As a mom of two, I am incredibly proud of both my children. Not only for what they have accomplished, but for who they have become. I was at the beach with my 12 year old daughter, Leslie, yesterday and I witnessed something amazing! This made me so proud, that I am still thinking about the impact it has had on me.
There was an incident at the beach, at the beginning of the summer, where Leslie was pulled away from her friends and under the water. She had to be brought to shore by a quick responding lifeguard. Since that incident, she has refused to go to the beach. I was finally able to get her to go, but she was adamant that she would NOT be going near the water.
She had a friend with her and somehow or another, they made it to the very edge of the water...they decided to play "chicken". Here is where it gets good. I will break this down and connect it to the leadership lessons I learned from her...
Leadership Lessons From Leslie:
1) Take Risks: Even though she was scared, she moved past that anxiety and literally jumped right in, for the greater good. She knew that her friend wanted to enjoy the water and she didn't want to limit that.
2) Join In The Journey: Leslie decided to join her friend, go alongside her and take the "plunge" together. Later, as others joined the group; she would take the hands of the younger ones, walk with them, stay with them and keep them steady.
3) Invite Others In: Leslie noticed a girl on the beach, who was an acquaintance from school. She went over and invited her to join in the game. I happened to be sitting near enough to hear the conversation between her and her mom after Leslie left. The girl was so excited to be included (I got goosebumps). As they began playing, I watched as the group of two, grew to three, then all of a sudden it was 6 kids, wide. Kids that didn't even know each other, that Leslie invited in.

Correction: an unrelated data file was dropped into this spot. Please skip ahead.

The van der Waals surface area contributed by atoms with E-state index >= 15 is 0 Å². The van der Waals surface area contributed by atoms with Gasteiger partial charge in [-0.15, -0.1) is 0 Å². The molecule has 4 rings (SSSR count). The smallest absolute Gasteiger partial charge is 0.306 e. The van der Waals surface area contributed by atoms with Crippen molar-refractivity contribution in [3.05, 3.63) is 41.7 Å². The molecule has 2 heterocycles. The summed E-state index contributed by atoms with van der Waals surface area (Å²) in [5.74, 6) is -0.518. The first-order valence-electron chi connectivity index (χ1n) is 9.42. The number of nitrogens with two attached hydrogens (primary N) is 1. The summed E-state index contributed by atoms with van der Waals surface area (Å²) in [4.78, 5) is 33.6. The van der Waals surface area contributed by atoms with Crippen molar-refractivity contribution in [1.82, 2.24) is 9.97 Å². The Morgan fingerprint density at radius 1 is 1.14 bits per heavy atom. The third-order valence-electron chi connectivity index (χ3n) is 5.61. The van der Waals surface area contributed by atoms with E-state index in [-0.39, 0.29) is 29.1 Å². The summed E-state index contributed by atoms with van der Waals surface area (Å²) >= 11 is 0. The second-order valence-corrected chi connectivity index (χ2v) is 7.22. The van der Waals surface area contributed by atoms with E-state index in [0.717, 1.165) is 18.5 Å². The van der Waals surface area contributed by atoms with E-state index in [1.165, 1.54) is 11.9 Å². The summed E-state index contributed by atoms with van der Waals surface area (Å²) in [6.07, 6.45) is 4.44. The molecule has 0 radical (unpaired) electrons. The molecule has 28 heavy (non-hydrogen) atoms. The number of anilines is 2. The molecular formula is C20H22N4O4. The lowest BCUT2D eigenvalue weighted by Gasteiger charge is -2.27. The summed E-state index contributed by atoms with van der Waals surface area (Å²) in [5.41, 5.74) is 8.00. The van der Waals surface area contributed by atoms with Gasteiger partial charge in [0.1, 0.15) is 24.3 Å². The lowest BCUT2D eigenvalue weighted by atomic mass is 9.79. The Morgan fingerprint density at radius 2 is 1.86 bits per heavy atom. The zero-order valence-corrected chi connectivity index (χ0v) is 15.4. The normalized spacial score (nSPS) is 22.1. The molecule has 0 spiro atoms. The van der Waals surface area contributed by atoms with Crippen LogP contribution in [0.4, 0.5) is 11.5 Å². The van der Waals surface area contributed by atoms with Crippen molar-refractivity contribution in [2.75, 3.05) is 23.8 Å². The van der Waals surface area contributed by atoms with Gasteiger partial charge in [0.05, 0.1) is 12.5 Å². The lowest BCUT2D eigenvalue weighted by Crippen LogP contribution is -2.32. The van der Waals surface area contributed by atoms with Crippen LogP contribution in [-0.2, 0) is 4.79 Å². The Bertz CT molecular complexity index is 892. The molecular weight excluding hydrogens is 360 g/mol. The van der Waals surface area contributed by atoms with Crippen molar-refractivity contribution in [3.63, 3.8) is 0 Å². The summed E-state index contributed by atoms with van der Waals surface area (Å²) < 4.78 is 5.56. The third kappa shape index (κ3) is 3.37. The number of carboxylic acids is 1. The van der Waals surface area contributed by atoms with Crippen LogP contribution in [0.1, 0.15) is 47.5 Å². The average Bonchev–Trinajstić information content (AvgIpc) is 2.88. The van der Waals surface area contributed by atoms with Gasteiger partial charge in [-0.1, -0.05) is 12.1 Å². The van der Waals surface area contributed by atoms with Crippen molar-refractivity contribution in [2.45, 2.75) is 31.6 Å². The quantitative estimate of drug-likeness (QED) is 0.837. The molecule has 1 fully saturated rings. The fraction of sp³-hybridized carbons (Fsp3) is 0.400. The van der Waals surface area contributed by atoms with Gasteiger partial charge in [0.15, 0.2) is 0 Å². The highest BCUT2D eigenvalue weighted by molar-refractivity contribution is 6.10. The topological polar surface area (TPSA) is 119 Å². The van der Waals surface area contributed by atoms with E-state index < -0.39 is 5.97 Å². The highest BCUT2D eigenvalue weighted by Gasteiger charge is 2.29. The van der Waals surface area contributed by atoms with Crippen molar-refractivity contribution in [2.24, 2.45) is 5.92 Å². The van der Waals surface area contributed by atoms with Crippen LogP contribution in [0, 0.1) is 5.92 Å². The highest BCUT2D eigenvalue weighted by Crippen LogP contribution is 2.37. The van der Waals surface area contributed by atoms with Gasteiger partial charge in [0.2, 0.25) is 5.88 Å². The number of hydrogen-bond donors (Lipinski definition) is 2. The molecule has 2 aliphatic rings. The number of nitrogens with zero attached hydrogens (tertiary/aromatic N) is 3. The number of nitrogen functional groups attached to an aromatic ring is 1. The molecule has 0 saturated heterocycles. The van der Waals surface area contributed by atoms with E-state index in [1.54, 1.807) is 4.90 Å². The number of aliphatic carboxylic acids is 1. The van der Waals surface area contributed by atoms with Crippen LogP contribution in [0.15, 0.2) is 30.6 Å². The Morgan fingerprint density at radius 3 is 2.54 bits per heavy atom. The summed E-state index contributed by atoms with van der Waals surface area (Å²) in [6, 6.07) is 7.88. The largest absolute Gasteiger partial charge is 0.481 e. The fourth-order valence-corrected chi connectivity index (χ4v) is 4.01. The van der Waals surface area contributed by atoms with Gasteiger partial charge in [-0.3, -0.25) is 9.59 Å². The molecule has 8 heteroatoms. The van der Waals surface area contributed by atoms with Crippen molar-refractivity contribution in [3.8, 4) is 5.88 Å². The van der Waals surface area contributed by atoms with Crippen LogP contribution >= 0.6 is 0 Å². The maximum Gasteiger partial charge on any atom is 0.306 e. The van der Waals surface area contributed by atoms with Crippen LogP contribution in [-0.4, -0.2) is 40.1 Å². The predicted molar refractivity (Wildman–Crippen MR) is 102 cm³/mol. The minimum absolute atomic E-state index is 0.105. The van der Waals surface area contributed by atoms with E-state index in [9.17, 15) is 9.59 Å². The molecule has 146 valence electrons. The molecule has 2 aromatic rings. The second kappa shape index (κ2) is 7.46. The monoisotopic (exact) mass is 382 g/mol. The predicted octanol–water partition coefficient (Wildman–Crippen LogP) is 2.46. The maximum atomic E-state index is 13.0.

4) Be Empathetic: The group moved to building a sand castle. A little toddler wandered over to the group. He had a toy tractor truck that he kept driving all over the sand castle. The kids were getting really irritated. The little boy was just about to completely take down one of the structures that had been built and I watched as Leslie gently took his hand "Come over here, why don't you build with me?". She redirected and avoided disaster.
Her classmate really seemed to be struggling with what this little boy was doing. Later on Leslie said "I'm so proud of "Grace", she has anger problems and she handled it all really well." I asked how she knew about the problems and she told me that she has somethings on her binder at school to help her and is allowed to take "breaks" when she needs to. She told me very mater of fact and with out any judgement.
5) Lift Up Others: Throughout the day, I witnessed Leslie figuratively and physically, lift others up. She praised the others on their effort and sand castle building skills. She made sure to include everyone and say something positive to each. When they were playing "chicken", and a wave knocked one of them down, she was right there to pick them up and help them get steady.
6) Involve Others: We are all better together and I saw that Leslie believes this, as well. She made sure to include everyone in conversations, helping them to collaborate.
7) Check In: During the game of "Chicken", I watched Leslie continue to count the kids after a big wave had knocked some down. She wanted to make sure they were all still with her. If someone did get knocked down, she made sure to go over and check in, see how they are doing.
8) Have Fun: When we packed up that day, she said "That was a great day, thank you for taking me, I had a lot of fun!". In the car, her and her friend talked about their adventures and the new people they had met. Life is so much easier, when you are enjoying it. Why would you not?
I'm sure there were many more lessons I learned from my girl, yesterday. But beyond the lessons learned, I am incredibly proud that this girl, who used to be just "bossy" has evolved into a leader that I would be proud to emulate.
Not all leaders have titles, many do not. A leader is someone that people WANT to follow. Who do you lead? Family, students, team, other leaders??
Mother, teacher, TOSA, GCE Level 1 & 2, Encourager of others.
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